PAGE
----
Adrian J. Boas
On Short and Fairly Inconsequential Reigns
Every family has its more colourful characters. In mine there is an interesting mix of the illustrious and the dubious, among them wealthy bankers, scholars, scientists, petty criminals, a famous film star, and I seem to remember my mother saying a drummer boy in the American Civil War, but I may be wrong about that (one of the great disappointments of my childhood was the discovery that a particularly colourful London thief, and, even more delightful, a murderer into the bargain, turned out to only share the surname!). One ancestor, a cousin of my grandparents, was a sometime successful businessman whose chief claim to fame was his election to the position of premier and treasurer of South Australia in 1899, an honour of course, but somewhat tinged by the fact that he retained to position only for one week and earned a place in history as the leader of South Australia's shortest-lived government.
The problem with short reigns is that, unless, as in the case of my ancestor, the position is held so briefly that this in itself is worthy of note, it is rather hard to go down in history as anything more than a footnote. Consider for example those two unfortunate Soviet leaders, Yuri Andropov who was General Secretary of the Communist party for slightly over a year and Konstantin Chernenko who followed him in the position and held it for about the same length of time. Who even remembers them, coming between the interminably long rule of Leonid Brezhnev and the highly impacting term of Mikhail Gorbachev? And there is the ninth president of the United States, William Henry Harrison, whose term of office lasted for just 31 days before succumbing to typhoid, pneumonia, or paratyphoid fever. And the hapless Pope John Paul I, whose papacy was so brief that the fumata bianca had hardly yet dissipated into the blue Roman sky above the Sistine Chapel.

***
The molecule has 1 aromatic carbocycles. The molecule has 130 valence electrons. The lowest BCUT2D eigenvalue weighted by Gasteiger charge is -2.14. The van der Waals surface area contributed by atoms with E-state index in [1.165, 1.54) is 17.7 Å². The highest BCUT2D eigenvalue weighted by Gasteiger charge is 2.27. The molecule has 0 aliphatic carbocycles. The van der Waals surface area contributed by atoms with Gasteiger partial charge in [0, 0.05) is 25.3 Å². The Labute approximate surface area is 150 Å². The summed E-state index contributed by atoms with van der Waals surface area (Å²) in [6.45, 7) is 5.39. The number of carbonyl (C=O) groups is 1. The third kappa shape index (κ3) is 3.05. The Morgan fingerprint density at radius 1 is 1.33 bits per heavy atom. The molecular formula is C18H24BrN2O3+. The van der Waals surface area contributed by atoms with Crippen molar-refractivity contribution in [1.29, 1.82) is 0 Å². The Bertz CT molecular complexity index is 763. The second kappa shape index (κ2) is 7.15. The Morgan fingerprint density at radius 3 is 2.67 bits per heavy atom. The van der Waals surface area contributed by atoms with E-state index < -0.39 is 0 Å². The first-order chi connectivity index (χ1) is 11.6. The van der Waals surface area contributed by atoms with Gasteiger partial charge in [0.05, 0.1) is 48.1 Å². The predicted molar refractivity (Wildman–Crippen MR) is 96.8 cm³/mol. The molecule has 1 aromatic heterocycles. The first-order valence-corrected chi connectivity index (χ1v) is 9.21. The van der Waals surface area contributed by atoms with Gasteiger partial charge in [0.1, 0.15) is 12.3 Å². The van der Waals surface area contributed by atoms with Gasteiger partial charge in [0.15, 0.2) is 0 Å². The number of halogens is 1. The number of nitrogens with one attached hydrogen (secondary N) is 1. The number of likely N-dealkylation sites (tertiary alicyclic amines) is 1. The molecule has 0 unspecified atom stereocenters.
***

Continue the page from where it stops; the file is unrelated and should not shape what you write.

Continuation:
Among those Frankish leaders whose reigns were brief, though perhaps not entirely inconsequential, were King Baldwin V of Jerusalem and King James III of Cyprus. Baldwin's reign might be seen as something of a watershed, coming between the leper king, Baldwin IV, who despite his severe physical handicap proved to be brave and honourable, and Guy de Lusignan whose character faults seem to have been substantial and whose legacy is, above all, the loss of the kingdom. Poor little Baldwin, co-ruling with his uncle as a six-year-old and dead by the age of nine, is remembered chiefly as a pawn in the conflict between the barons and the royal faction. His death, along with some political manoeuvring that followed and the discord that resulted, led directly to the Frankish defeat at Hattin in July 1187 and the subsequent collapse of the kingdom of Jerusalem. All that the chronicler William of Tyre (who apparently himself died not long after Baldwin) has to say about him is to point out that his elevation to kingship alongside his uncle was perceived by some, as undoubtedly it was, as an attempt to distance Guy from the crown, an attempt that ultimately failed.
James III of Cyprus was an equally unfortunate case. He was the child of the Lusignan king, James II and his Venetian bride, Catherine Cornaro. His father died in 1473, possibly poisoned by Venetian agents, and the child, but a few months old, was crowned in his place. Around the time of his birthday, however, he too died of mysterious circumstances (and we generally know the meaning of that phrase). Catherine became ruler of Cyprus, holding on until 1489 when she was more or less coerced into handing the island over to Venice, thereby putting an end to the last crusader state in the Levant. Like Baldwin V, it seems that the chief importance of James' rule was that it signalled the end of an era.